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'Heartbeat' bill poised to advance to Senate

The bill would reduce the abortion window from 20 weeks to 6 weeks.

ATLANTA — At the state capitol, a Senate committee is poised to pass the so-called heartbeat bill, which would restrict abortions in Georgia.  The bill is racing through the legislature after Gov. Brian Kemp urged its passage.  

Legal abortion is currently allowed up to 20 weeks. This measure would reduce it to about six weeks -- the time a fetal heartbeat becomes present.

Inside the Capitol, there may be no happier activist than Mike Griffin. Griffin has worked for years to end abortion rights. With the House passing a heartbeat bill last week and the Governor vowing to sign it – the Georgia Baptist Missionary Board lobbyist smells victory.

"To use an indicator to show when life begins that is also used when life is over, which is a heartbeat. Pretty simple. Very commonsense legislation," Griffin said Thursday before the meeting of the Senate Science and Technology committee.

RELATED: Georgia's 'heartbeat' abortion bill would impact patients at 9 Atlanta providers

Outside the Capitol, more than a dozen women held vigil against the heartbeat bill. One of them was dressed as President Trump. The other costumes referred to a dystopian work of fiction called "The Handmaids Tale," which about women forced to submit to men and give birth. The reality of the heartbeat bill, they say, is much too similar.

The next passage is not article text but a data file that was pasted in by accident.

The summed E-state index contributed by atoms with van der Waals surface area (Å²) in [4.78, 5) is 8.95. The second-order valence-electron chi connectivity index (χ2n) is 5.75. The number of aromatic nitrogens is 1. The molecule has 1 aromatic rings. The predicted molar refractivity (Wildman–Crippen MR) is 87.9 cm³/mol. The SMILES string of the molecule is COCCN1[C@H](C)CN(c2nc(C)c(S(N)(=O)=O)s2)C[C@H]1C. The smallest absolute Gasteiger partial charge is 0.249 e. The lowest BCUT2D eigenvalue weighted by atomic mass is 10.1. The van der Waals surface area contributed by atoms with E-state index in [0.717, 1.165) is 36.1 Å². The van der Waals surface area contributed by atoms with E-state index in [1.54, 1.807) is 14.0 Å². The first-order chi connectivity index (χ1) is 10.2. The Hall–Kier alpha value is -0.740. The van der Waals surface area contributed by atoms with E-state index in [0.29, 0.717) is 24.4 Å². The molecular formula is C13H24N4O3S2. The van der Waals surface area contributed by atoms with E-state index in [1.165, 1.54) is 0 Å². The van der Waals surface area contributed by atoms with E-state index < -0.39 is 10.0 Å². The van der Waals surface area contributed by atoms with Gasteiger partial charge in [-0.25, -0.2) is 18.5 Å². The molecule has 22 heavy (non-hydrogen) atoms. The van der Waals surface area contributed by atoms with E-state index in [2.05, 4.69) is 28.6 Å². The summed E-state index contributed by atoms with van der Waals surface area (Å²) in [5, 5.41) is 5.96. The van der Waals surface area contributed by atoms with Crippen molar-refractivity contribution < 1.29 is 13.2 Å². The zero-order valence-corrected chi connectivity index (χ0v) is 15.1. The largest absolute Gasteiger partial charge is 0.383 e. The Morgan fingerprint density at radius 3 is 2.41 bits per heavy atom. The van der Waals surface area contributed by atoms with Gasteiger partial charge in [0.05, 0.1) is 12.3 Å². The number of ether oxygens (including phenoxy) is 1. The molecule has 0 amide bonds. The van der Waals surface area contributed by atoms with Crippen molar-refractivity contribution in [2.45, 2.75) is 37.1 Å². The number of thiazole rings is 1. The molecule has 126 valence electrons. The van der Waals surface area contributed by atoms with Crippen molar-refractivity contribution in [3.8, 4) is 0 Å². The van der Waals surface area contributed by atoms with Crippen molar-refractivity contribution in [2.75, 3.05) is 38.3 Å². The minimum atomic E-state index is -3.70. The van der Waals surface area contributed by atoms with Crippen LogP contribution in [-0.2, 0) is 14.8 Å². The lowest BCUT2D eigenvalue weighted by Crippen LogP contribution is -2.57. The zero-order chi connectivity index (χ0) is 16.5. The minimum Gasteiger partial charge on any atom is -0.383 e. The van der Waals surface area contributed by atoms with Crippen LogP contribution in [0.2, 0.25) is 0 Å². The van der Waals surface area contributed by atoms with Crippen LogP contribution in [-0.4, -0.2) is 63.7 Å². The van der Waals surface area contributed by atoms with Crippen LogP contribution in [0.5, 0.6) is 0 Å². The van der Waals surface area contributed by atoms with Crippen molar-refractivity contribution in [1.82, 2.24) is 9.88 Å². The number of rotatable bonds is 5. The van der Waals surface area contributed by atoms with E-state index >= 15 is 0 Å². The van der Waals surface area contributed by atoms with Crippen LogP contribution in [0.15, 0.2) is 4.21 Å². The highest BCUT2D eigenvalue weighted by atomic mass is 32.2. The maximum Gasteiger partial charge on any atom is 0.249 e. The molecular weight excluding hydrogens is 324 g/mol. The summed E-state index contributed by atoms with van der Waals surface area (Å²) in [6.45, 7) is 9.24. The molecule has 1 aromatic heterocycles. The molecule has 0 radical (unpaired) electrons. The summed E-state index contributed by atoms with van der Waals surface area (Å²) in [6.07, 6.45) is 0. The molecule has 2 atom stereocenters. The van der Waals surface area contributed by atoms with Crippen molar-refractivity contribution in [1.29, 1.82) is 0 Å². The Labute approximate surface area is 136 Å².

"Once again, it's men attempting to control women’s bodies," said Tamara Stevens of the Handmaids Coalition.

Back inside the Capitol, pro-choice activists worked with a whiff of desperation — collaring Republicans who listened politely, but mostly didn’t tell them what they wanted to hear.

"I honestly am not very optimistic but I’m going to say that I am, said Sybil McNeil of Macon, as she stood along a rope line outside the Senate chamber. "Because I need to be. This is the most awful bill imaginable."

The legislature’s Republican majority lost some strength last election – and pro-choice activists say this bill -- this year -- is no coincidence.  

"They saw the number of seats that flipped in historically Republican districts. They saw the unprecedented number of women elected," Stevens said. "And men are feeling threatened that the patriarchy may be coming to an end."


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